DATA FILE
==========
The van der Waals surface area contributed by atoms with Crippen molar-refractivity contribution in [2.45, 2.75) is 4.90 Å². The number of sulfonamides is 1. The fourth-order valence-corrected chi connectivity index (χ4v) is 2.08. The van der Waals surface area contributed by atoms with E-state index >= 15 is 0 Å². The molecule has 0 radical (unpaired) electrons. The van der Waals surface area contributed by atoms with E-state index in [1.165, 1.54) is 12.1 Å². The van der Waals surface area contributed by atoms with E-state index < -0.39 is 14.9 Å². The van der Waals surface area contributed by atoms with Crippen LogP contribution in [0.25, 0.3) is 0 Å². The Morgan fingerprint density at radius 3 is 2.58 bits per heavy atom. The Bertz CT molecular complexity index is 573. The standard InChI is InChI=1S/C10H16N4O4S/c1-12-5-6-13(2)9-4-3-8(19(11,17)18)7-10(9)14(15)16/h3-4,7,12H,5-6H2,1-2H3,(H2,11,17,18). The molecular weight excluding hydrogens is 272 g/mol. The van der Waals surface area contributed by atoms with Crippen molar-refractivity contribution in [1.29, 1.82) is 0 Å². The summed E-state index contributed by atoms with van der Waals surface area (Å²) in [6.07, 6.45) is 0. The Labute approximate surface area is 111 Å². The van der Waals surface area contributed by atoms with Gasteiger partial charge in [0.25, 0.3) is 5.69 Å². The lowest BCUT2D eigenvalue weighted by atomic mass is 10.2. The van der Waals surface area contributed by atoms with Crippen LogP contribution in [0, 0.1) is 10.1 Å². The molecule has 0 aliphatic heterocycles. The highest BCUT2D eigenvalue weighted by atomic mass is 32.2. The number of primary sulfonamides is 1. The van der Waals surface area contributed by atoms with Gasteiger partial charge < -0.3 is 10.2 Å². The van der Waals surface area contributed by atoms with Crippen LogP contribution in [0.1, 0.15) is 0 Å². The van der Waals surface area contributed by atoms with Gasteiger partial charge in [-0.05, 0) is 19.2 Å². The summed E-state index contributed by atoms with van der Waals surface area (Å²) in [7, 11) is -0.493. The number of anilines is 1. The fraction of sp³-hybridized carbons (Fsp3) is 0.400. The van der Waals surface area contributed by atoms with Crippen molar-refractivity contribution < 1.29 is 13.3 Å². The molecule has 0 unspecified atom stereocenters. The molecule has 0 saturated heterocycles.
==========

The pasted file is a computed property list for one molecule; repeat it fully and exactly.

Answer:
The van der Waals surface area contributed by atoms with Crippen molar-refractivity contribution in [2.45, 2.75) is 4.90 Å². The number of sulfonamides is 1. The fourth-order valence-corrected chi connectivity index (χ4v) is 2.08. The van der Waals surface area contributed by atoms with E-state index >= 15 is 0 Å². The molecule has 0 radical (unpaired) electrons. The van der Waals surface area contributed by atoms with E-state index in [1.165, 1.54) is 12.1 Å². The van der Waals surface area contributed by atoms with E-state index < -0.39 is 14.9 Å². The van der Waals surface area contributed by atoms with Crippen LogP contribution in [0.25, 0.3) is 0 Å². The Morgan fingerprint density at radius 3 is 2.58 bits per heavy atom. The Bertz CT molecular complexity index is 573. The standard InChI is InChI=1S/C10H16N4O4S/c1-12-5-6-13(2)9-4-3-8(19(11,17)18)7-10(9)14(15)16/h3-4,7,12H,5-6H2,1-2H3,(H2,11,17,18). The molecular weight excluding hydrogens is 272 g/mol. The van der Waals surface area contributed by atoms with Crippen molar-refractivity contribution in [1.29, 1.82) is 0 Å². The summed E-state index contributed by atoms with van der Waals surface area (Å²) in [6.07, 6.45) is 0. The Labute approximate surface area is 111 Å². The van der Waals surface area contributed by atoms with Gasteiger partial charge in [0.25, 0.3) is 5.69 Å². The lowest BCUT2D eigenvalue weighted by atomic mass is 10.2. The van der Waals surface area contributed by atoms with Crippen LogP contribution in [0, 0.1) is 10.1 Å². The molecule has 0 aliphatic heterocycles. The highest BCUT2D eigenvalue weighted by atomic mass is 32.2. The number of primary sulfonamides is 1. The van der Waals surface area contributed by atoms with Gasteiger partial charge < -0.3 is 10.2 Å². The van der Waals surface area contributed by atoms with Crippen LogP contribution in [0.1, 0.15) is 0 Å². The van der Waals surface area contributed by atoms with Gasteiger partial charge in [-0.05, 0) is 19.2 Å². The summed E-state index contributed by atoms with van der Waals surface area (Å²) in [7, 11) is -0.493. The number of anilines is 1. The fraction of sp³-hybridized carbons (Fsp3) is 0.400. The van der Waals surface area contributed by atoms with Crippen molar-refractivity contribution < 1.29 is 13.3 Å². The molecule has 0 unspecified atom stereocenters. The molecule has 0 saturated heterocycles.